Which skill sets from the lab best apply to teaching? 

I don’t think I was especially good at it at the time, but having experience giving an engaging and interactive lab meeting is a great tool to have in your teaching toolkit. As scientists, we learn how to give a talk about our specific research interests. I always found the best talks were able to break down complicated topics into digestible pieces. These are the talks that made me ask questions or try to incorporate the topic into my own research. That’s what we want to do for our students!

Experience mentoring students in the research setting has also been useful. Setting attainable goals and deadlines for your students is a skill that comes with practice. I am still working on this for my students and myself!

What activities or resources at the NIH helped prepare you for your career transition?

I attended a few teaching workshops offered through the Office of Intramural Training and Education (OITE) and the NICHD Office of Education. I also met with career counselors at NIH to be sure that my move away from the bench was the best route for me. Collectively, the resources provided by NIH and the flexibility offered by my advisor were essential for helping me move on. As I mentioned above, I am so grateful for being introduced to ILS through the teaching workshop.

What do you find most exciting about being a teacher?

At the beginning of the semester I am always excited about the new people I am going to meet. I am so comforted by the thought that many of the students I have the opportunity to teach are going to go on to do incredible things.

One of the other aspects of teaching that I really enjoy is when I sit down to design a new activity or lesson plan. Finding the best way to present a concept is incredibly rewarding.

What do you find most challenging?

As much as I love it, finding the time to work on course design is challenging, and it takes a lot of trial and error. Because I only teach one course a semester, I often have to wait until the next semester to try new ideas.  

Do you have any advice for fellows who are thinking about entering a similar career field?

Try to be in the right place at the right time? Just kidding.

Before you apply for teaching positions, consider your motivations. Are you interested in teaching as a consolation prize? If so, it may not be the right field for you.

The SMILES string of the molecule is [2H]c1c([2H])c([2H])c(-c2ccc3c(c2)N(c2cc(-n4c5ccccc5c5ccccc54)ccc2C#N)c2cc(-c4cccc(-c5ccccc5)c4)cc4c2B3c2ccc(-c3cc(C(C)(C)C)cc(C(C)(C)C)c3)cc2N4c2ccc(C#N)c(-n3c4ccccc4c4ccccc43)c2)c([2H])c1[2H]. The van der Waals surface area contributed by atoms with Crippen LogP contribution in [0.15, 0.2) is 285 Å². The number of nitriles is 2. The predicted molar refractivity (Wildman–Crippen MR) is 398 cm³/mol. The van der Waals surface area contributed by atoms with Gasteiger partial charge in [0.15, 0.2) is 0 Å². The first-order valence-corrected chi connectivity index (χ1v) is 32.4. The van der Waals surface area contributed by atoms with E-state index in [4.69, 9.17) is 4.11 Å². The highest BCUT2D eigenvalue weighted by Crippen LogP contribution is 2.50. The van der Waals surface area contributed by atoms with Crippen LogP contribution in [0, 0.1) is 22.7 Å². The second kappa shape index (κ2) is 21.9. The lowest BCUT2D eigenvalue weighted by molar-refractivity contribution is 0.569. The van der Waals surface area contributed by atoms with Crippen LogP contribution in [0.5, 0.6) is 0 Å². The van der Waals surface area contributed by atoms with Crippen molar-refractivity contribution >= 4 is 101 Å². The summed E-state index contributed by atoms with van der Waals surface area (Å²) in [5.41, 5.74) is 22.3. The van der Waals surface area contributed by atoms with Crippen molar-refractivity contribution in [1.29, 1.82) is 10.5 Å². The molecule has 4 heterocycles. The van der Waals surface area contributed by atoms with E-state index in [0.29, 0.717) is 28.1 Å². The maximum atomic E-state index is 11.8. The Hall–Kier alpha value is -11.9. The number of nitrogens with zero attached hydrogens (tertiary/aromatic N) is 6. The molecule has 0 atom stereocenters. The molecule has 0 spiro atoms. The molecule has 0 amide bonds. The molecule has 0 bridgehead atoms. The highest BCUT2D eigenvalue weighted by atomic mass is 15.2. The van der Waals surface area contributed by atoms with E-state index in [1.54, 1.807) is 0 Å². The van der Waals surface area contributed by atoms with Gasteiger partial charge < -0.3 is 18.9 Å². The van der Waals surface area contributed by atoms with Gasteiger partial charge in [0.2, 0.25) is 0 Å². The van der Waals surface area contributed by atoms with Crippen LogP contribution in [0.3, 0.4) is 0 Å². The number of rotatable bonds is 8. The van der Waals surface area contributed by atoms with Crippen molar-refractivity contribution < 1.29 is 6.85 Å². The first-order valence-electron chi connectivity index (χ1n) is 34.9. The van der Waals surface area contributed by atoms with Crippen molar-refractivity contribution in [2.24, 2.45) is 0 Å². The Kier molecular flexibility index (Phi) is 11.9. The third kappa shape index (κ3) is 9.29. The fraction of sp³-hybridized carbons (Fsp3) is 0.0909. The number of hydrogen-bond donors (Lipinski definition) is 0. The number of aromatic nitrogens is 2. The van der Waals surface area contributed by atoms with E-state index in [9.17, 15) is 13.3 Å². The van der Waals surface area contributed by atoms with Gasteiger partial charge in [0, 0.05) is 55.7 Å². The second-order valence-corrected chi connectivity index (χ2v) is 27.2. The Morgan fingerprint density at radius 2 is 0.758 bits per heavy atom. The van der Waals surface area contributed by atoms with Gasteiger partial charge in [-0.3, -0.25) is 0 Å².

If you are truly interested in teaching, take advantage of all the opportunities NIH has to offer. If you are able to go to scientific meetings, try to attend sessions on pedagogy. There is a great teaching conference, the Lilly Conference on Evidence-Based Teaching and Learning**, in Bethesda at the end of May.

Do what you can to practice writing and implementing short lesson plans. Be kind to yourself if your first experiences don’t go as well as planned. Putting lesson plans into practice takes a lot of practice.

This year’s Lilly Conference: Designing Effective Teaching will take place May 30–June 2.

For more information, visit: https://www.lillyconferences-md.com.

Last year the Office of Education sponsored two NICHD postdocs to attend.

Contact Dr. Erin Walsh (erin.walsh@nih.gov) if you are interested in attending this training activity.

Is it ok if current NICHD fellows contact you with questions?

Of course! I am always willing to share my experiences: kmonzo@gmail.com.


* The NICHD Connection has covered several years of Dr. Quimby’s teaching workshops. Check them out below:

**If you are interested in the Lilly Conference, check out the following article from our “Interesting Opportunity” column in the August 2017 issue of The NICHD Connection.

Editor's Note: A flipped classroom emphasizes student learning outside of the classroom prior to the course meeting. Classroom time is reserved for student interaction and the exploration of concepts in greater depth, rather than the initial presentation of content.

We have a whopper of an issue for you this month, so I’ll keep my sentiments short and sweet.

I love when we have a theme that includes something for everyone, so why not make the theme something for everyone? For fellows interested in gaining pedagogical skills—that’s just a fancy way of saying teaching experience—check out our Q&A with Dr. Kate Monzo, biology lecturer for the University of Maryland and Montgomery College. During our interview, Dr. Monzo recounts several intramural opportunities that helped her enter a teaching career and obtain the work-life balance she was seeking.

Not all fellows will enter a career that includes teaching, or even research. If you are a postbac considering a clinical career, do you know what kind of medicine you’d like to pursue? Postbac Katie Wendover recaps the NICHD Annual Postbac Course session “Pursuing a Career in Family Medicine.” Through her recap, you’ll gain insight into a day in the life of a primary care physician and learn about the benefits of a career in family medicine. 

If neither of the previous two articles meets your needs, then you might be in luck with our third piece this month. Postdoc Anshika Jain recaps the Planning and Career Exploration (PACE) workshop “Leveraging LinkedIn for Career Success.” A diverse range of companies utilize LinkedIn to find qualified applicants for open positions. Make yourself stand out with the tips covered in this helpful workshop recap.

I’ll leave you to it! 

Your Editor in Chief,
Shana R. Spindler, PhD

Question or comments? We love to hear from you. Please contact our editor at Shana.Spindler@gmail.com.